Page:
Rad Resources:

The American Evaluation Association is AEA Minority Serving Institution (MSI) Fellowship Experience week. The contributions all this week to aea365 come from AEA’s MSI Fellows. For more information on the MSI fellowship, see this webpage: http://www.eval.org/p/cm/ld/fid=230 Do you have questions, concerns, kudos, or content to extend this aea365 contribution? Please add them in the comments section for this post on the aea365 webpage so that we may enrich our community of practice. Would you like to submit an aea365 Tip? Please send a note of interest to aea365@eval.org. aea365 is sponsored by the American Evaluation Association and provides a Tip-a-Day by and for evaluators.

We are Valerie Hutcherson and Rebekah Hudgins, Research and Evaluation Consultants with the Georgia Family Connection Partnership (GaFCP) (gafcp.org). Started with 15 communities in 1991, Family Connection is the only statewide network of its kind in the nation with collaboratives in all 159 counties dedicated to the health and well-being of families and communities. Through local collaboratives, partners are brought together to identify critical issues facing the community and to develop and implement strategies to improve outcomes for children and families. The GaFCP strongly believes that collaboration and collective effort yield collective impact. Evaluation has always been a significant part of Family Connection, though capacity within each local collaborative greatly differs.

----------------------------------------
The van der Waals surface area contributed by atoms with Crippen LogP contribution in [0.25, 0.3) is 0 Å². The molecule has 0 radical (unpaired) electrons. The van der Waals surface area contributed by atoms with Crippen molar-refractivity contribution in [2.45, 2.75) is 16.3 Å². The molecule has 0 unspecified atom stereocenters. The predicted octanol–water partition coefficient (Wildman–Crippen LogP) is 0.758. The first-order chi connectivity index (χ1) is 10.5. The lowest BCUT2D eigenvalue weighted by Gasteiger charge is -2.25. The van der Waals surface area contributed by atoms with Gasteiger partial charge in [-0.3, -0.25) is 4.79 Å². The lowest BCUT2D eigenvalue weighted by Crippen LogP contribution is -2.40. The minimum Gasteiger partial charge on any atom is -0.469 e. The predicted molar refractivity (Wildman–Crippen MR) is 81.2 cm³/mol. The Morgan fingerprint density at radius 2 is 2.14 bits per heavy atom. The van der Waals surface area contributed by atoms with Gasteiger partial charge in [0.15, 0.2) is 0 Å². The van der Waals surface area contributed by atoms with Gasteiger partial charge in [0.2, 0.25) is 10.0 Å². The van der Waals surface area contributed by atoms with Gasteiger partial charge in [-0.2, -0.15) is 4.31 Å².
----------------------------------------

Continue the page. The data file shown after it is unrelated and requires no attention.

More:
In 2013, GaFCP invited 6 counties to participate in a cohort focused on early childhood health and education (EC-HEED) using the Developmental Evaluation (DE) framework developed by Michael Quinn Patton. (Patton, 2011. Developmental Evaluation: Applying Complexity Concepts to Enhance Innovation and Use). Each county was identified by GaFCP based on need and interest in developing a EC-HEED strategy and had the autonomy to identify collaborative partners, programs and activities to create a strategy tailored to meet the needs and resources of the county. As evaluators we recognized the collaborative and their strategy formation as existing in a complex system with multiple partners and no single model to follow. The DE approach was the best fit for capturing data on the complexity of the collaborative process in developing and implementing their strategies. DE allows for and encourages innovation which is a cornerstone of the Family Connection Collaborative model. Further, this cohort work gave us, as evaluation consultants, the unique opportunity to implement an evaluation system that recognized that understanding this complexity and innovation was as important as collecting child and family outcome data. With DE, the evaluator’s primary functions are to elucidate the innovation and adaptation processes, track their implications and results, and facilitate ongoing, real-time, data-based decision-making. Using this approach, we were able to engage in and document the decision making process, the complexity of the relationships among partners and how those interactions impact the work.